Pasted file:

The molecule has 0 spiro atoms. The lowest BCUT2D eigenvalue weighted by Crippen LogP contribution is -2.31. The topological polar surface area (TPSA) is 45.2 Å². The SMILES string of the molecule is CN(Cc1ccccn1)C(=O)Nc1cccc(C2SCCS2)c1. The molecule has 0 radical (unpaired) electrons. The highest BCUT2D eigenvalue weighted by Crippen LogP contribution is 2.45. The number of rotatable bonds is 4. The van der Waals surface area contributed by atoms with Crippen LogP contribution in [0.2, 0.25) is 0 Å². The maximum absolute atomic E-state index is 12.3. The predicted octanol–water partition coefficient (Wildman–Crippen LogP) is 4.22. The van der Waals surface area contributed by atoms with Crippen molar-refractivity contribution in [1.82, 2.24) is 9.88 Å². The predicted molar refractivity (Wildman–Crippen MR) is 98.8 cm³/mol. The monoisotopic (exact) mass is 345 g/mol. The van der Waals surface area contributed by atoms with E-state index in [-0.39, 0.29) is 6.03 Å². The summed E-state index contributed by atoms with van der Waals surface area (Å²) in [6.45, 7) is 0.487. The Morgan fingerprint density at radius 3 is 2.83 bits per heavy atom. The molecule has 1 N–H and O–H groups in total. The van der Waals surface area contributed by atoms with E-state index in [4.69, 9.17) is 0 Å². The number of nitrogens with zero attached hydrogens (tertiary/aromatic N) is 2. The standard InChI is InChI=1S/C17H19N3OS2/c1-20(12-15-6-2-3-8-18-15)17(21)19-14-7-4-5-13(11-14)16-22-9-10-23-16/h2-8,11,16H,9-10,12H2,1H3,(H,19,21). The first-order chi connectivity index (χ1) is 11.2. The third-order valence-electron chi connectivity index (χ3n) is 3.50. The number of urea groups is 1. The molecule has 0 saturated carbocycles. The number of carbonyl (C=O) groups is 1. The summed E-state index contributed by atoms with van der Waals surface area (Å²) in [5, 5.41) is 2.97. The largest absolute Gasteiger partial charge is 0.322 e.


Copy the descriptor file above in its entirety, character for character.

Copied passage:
The molecule has 0 spiro atoms. The lowest BCUT2D eigenvalue weighted by Crippen LogP contribution is -2.31. The topological polar surface area (TPSA) is 45.2 Å². The SMILES string of the molecule is CN(Cc1ccccn1)C(=O)Nc1cccc(C2SCCS2)c1. The molecule has 0 radical (unpaired) electrons. The highest BCUT2D eigenvalue weighted by Crippen LogP contribution is 2.45. The number of rotatable bonds is 4. The van der Waals surface area contributed by atoms with Crippen LogP contribution in [0.2, 0.25) is 0 Å². The maximum absolute atomic E-state index is 12.3. The predicted octanol–water partition coefficient (Wildman–Crippen LogP) is 4.22. The van der Waals surface area contributed by atoms with Crippen molar-refractivity contribution in [1.82, 2.24) is 9.88 Å². The predicted molar refractivity (Wildman–Crippen MR) is 98.8 cm³/mol. The monoisotopic (exact) mass is 345 g/mol. The van der Waals surface area contributed by atoms with E-state index in [-0.39, 0.29) is 6.03 Å². The summed E-state index contributed by atoms with van der Waals surface area (Å²) in [6.45, 7) is 0.487. The Morgan fingerprint density at radius 3 is 2.83 bits per heavy atom. The molecule has 1 N–H and O–H groups in total. The van der Waals surface area contributed by atoms with E-state index in [4.69, 9.17) is 0 Å². The number of nitrogens with zero attached hydrogens (tertiary/aromatic N) is 2. The standard InChI is InChI=1S/C17H19N3OS2/c1-20(12-15-6-2-3-8-18-15)17(21)19-14-7-4-5-13(11-14)16-22-9-10-23-16/h2-8,11,16H,9-10,12H2,1H3,(H,19,21). The first-order chi connectivity index (χ1) is 11.2. The third-order valence-electron chi connectivity index (χ3n) is 3.50. The number of urea groups is 1. The molecule has 0 saturated carbocycles. The number of carbonyl (C=O) groups is 1. The summed E-state index contributed by atoms with van der Waals surface area (Å²) in [5, 5.41) is 2.97. The largest absolute Gasteiger partial charge is 0.322 e.